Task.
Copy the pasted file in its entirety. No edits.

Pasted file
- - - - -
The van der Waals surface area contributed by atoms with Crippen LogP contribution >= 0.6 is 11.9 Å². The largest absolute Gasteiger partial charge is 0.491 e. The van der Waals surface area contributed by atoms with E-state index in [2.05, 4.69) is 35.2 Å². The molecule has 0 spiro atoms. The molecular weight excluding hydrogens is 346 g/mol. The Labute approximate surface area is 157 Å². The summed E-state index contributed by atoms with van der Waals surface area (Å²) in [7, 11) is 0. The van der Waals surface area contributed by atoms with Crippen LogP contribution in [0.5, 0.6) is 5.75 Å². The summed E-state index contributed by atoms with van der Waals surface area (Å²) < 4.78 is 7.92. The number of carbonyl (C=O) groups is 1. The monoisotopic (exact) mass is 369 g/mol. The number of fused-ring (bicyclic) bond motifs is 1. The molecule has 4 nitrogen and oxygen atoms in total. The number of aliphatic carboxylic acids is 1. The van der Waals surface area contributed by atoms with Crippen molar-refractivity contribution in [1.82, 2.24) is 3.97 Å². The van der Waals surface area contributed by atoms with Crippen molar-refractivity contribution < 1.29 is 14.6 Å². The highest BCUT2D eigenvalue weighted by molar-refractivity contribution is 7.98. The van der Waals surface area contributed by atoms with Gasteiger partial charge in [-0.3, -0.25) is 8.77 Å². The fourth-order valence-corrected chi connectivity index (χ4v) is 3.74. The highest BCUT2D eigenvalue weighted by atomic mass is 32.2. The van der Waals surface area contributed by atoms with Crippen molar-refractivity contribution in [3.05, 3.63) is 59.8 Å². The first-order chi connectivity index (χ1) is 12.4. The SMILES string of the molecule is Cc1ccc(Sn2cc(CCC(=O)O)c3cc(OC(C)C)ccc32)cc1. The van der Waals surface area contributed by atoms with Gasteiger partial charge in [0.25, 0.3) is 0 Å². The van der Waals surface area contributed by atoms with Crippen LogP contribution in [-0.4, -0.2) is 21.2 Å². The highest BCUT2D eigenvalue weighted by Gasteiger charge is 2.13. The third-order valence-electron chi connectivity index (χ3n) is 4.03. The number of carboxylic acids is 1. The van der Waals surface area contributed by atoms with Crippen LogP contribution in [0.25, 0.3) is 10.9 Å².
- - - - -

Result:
The van der Waals surface area contributed by atoms with Crippen LogP contribution >= 0.6 is 11.9 Å². The largest absolute Gasteiger partial charge is 0.491 e. The van der Waals surface area contributed by atoms with E-state index in [2.05, 4.69) is 35.2 Å². The molecule has 0 spiro atoms. The molecular weight excluding hydrogens is 346 g/mol. The Labute approximate surface area is 157 Å². The summed E-state index contributed by atoms with van der Waals surface area (Å²) in [7, 11) is 0. The van der Waals surface area contributed by atoms with Crippen LogP contribution in [0.5, 0.6) is 5.75 Å². The summed E-state index contributed by atoms with van der Waals surface area (Å²) < 4.78 is 7.92. The number of carbonyl (C=O) groups is 1. The monoisotopic (exact) mass is 369 g/mol. The number of fused-ring (bicyclic) bond motifs is 1. The molecule has 4 nitrogen and oxygen atoms in total. The number of aliphatic carboxylic acids is 1. The van der Waals surface area contributed by atoms with Crippen molar-refractivity contribution in [1.82, 2.24) is 3.97 Å². The van der Waals surface area contributed by atoms with Crippen molar-refractivity contribution < 1.29 is 14.6 Å². The highest BCUT2D eigenvalue weighted by molar-refractivity contribution is 7.98. The van der Waals surface area contributed by atoms with Gasteiger partial charge in [-0.3, -0.25) is 8.77 Å². The fourth-order valence-corrected chi connectivity index (χ4v) is 3.74. The highest BCUT2D eigenvalue weighted by atomic mass is 32.2. The van der Waals surface area contributed by atoms with Crippen molar-refractivity contribution in [3.05, 3.63) is 59.8 Å². The first-order chi connectivity index (χ1) is 12.4. The SMILES string of the molecule is Cc1ccc(Sn2cc(CCC(=O)O)c3cc(OC(C)C)ccc32)cc1. The van der Waals surface area contributed by atoms with Gasteiger partial charge in [0.25, 0.3) is 0 Å². The van der Waals surface area contributed by atoms with Crippen LogP contribution in [-0.4, -0.2) is 21.2 Å². The highest BCUT2D eigenvalue weighted by Gasteiger charge is 2.13. The third-order valence-electron chi connectivity index (χ3n) is 4.03. The number of carboxylic acids is 1. The van der Waals surface area contributed by atoms with Crippen LogP contribution in [0.25, 0.3) is 10.9 Å².